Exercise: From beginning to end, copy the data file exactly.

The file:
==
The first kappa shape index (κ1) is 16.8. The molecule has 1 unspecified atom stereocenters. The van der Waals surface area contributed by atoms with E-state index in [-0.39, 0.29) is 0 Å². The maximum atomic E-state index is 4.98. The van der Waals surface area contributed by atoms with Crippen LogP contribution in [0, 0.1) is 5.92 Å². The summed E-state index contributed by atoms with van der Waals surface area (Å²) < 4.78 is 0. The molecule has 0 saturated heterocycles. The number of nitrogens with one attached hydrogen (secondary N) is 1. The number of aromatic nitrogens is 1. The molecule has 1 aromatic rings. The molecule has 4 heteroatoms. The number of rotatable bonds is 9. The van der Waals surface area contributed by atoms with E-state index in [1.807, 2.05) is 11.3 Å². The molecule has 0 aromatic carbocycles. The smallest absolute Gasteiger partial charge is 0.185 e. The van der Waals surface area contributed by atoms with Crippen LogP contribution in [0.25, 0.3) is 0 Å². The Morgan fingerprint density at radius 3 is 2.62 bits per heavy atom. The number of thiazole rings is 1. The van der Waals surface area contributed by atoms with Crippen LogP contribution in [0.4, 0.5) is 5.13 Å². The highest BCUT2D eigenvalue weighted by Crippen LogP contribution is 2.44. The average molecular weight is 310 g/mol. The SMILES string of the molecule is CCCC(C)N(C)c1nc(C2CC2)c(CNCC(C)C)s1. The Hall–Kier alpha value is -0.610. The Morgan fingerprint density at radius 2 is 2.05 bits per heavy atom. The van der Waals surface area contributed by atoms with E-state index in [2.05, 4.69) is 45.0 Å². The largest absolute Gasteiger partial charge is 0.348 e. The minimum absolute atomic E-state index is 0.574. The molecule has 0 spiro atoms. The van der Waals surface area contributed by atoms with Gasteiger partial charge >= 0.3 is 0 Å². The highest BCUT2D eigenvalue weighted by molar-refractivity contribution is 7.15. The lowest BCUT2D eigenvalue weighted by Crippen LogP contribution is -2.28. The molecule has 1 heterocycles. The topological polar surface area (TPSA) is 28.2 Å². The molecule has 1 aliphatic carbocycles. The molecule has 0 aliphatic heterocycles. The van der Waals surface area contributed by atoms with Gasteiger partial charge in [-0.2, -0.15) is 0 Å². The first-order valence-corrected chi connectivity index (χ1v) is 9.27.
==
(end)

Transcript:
The first kappa shape index (κ1) is 16.8. The molecule has 1 unspecified atom stereocenters. The van der Waals surface area contributed by atoms with E-state index in [-0.39, 0.29) is 0 Å². The maximum atomic E-state index is 4.98. The van der Waals surface area contributed by atoms with Crippen LogP contribution in [0, 0.1) is 5.92 Å². The summed E-state index contributed by atoms with van der Waals surface area (Å²) < 4.78 is 0. The molecule has 0 saturated heterocycles. The number of nitrogens with one attached hydrogen (secondary N) is 1. The number of aromatic nitrogens is 1. The molecule has 1 aromatic rings. The molecule has 4 heteroatoms. The number of rotatable bonds is 9. The van der Waals surface area contributed by atoms with E-state index in [1.807, 2.05) is 11.3 Å². The molecule has 0 aromatic carbocycles. The smallest absolute Gasteiger partial charge is 0.185 e. The van der Waals surface area contributed by atoms with Crippen LogP contribution in [0.25, 0.3) is 0 Å². The Morgan fingerprint density at radius 3 is 2.62 bits per heavy atom. The number of thiazole rings is 1. The van der Waals surface area contributed by atoms with Crippen LogP contribution in [0.4, 0.5) is 5.13 Å². The highest BCUT2D eigenvalue weighted by Crippen LogP contribution is 2.44. The average molecular weight is 310 g/mol. The SMILES string of the molecule is CCCC(C)N(C)c1nc(C2CC2)c(CNCC(C)C)s1. The Hall–Kier alpha value is -0.610. The Morgan fingerprint density at radius 2 is 2.05 bits per heavy atom. The van der Waals surface area contributed by atoms with E-state index in [2.05, 4.69) is 45.0 Å². The largest absolute Gasteiger partial charge is 0.348 e. The minimum absolute atomic E-state index is 0.574. The molecule has 0 spiro atoms. The van der Waals surface area contributed by atoms with Gasteiger partial charge >= 0.3 is 0 Å². The highest BCUT2D eigenvalue weighted by molar-refractivity contribution is 7.15. The lowest BCUT2D eigenvalue weighted by Crippen LogP contribution is -2.28. The molecule has 1 heterocycles. The topological polar surface area (TPSA) is 28.2 Å². The molecule has 1 aliphatic carbocycles. The molecule has 0 aliphatic heterocycles. The van der Waals surface area contributed by atoms with Gasteiger partial charge in [-0.2, -0.15) is 0 Å². The first-order valence-corrected chi connectivity index (χ1v) is 9.27.